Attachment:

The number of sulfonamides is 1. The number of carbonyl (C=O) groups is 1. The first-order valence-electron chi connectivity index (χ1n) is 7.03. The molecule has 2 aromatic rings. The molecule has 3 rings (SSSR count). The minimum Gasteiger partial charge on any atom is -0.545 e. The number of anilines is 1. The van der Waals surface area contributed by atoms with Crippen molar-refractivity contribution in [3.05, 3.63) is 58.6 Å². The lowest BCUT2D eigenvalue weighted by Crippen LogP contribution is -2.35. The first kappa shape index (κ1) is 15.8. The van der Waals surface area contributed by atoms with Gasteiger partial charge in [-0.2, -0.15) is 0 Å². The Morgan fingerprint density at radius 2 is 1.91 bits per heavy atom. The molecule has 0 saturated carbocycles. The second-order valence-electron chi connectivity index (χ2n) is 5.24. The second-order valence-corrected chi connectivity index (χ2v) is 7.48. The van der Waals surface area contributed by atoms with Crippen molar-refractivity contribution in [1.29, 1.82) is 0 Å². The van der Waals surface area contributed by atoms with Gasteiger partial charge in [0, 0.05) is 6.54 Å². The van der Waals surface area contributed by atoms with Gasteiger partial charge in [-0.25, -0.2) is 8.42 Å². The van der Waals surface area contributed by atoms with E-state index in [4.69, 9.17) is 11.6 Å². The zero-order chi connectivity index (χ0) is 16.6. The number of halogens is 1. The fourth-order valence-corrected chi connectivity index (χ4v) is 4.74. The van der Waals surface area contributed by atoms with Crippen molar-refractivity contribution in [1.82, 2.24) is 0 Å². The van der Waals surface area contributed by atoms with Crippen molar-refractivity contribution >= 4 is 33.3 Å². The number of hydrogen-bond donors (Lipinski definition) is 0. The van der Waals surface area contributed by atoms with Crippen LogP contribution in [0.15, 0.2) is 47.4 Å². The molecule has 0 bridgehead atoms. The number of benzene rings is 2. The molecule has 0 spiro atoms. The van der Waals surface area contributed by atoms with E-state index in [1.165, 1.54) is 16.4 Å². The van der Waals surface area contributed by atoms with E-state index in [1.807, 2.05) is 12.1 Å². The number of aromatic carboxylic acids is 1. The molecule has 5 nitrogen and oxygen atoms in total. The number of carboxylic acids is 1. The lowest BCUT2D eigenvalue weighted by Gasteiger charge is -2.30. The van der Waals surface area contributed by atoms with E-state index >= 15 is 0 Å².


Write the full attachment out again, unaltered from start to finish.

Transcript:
The number of sulfonamides is 1. The number of carbonyl (C=O) groups is 1. The first-order valence-electron chi connectivity index (χ1n) is 7.03. The molecule has 2 aromatic rings. The molecule has 3 rings (SSSR count). The minimum Gasteiger partial charge on any atom is -0.545 e. The number of anilines is 1. The van der Waals surface area contributed by atoms with Crippen molar-refractivity contribution in [3.05, 3.63) is 58.6 Å². The lowest BCUT2D eigenvalue weighted by Crippen LogP contribution is -2.35. The first kappa shape index (κ1) is 15.8. The van der Waals surface area contributed by atoms with Gasteiger partial charge in [-0.2, -0.15) is 0 Å². The Morgan fingerprint density at radius 2 is 1.91 bits per heavy atom. The molecule has 0 saturated carbocycles. The second-order valence-electron chi connectivity index (χ2n) is 5.24. The second-order valence-corrected chi connectivity index (χ2v) is 7.48. The van der Waals surface area contributed by atoms with Crippen molar-refractivity contribution in [1.29, 1.82) is 0 Å². The van der Waals surface area contributed by atoms with Gasteiger partial charge in [0, 0.05) is 6.54 Å². The van der Waals surface area contributed by atoms with Gasteiger partial charge in [-0.25, -0.2) is 8.42 Å². The van der Waals surface area contributed by atoms with E-state index in [4.69, 9.17) is 11.6 Å². The zero-order chi connectivity index (χ0) is 16.6. The number of halogens is 1. The fourth-order valence-corrected chi connectivity index (χ4v) is 4.74. The van der Waals surface area contributed by atoms with Crippen molar-refractivity contribution in [1.82, 2.24) is 0 Å². The van der Waals surface area contributed by atoms with Crippen molar-refractivity contribution >= 4 is 33.3 Å². The number of hydrogen-bond donors (Lipinski definition) is 0. The van der Waals surface area contributed by atoms with Crippen LogP contribution in [0.15, 0.2) is 47.4 Å². The molecule has 0 bridgehead atoms. The number of benzene rings is 2. The molecule has 0 spiro atoms. The van der Waals surface area contributed by atoms with E-state index in [1.165, 1.54) is 16.4 Å². The van der Waals surface area contributed by atoms with E-state index in [1.807, 2.05) is 12.1 Å². The number of aromatic carboxylic acids is 1. The molecule has 5 nitrogen and oxygen atoms in total. The number of carboxylic acids is 1. The lowest BCUT2D eigenvalue weighted by Gasteiger charge is -2.30. The van der Waals surface area contributed by atoms with E-state index >= 15 is 0 Å².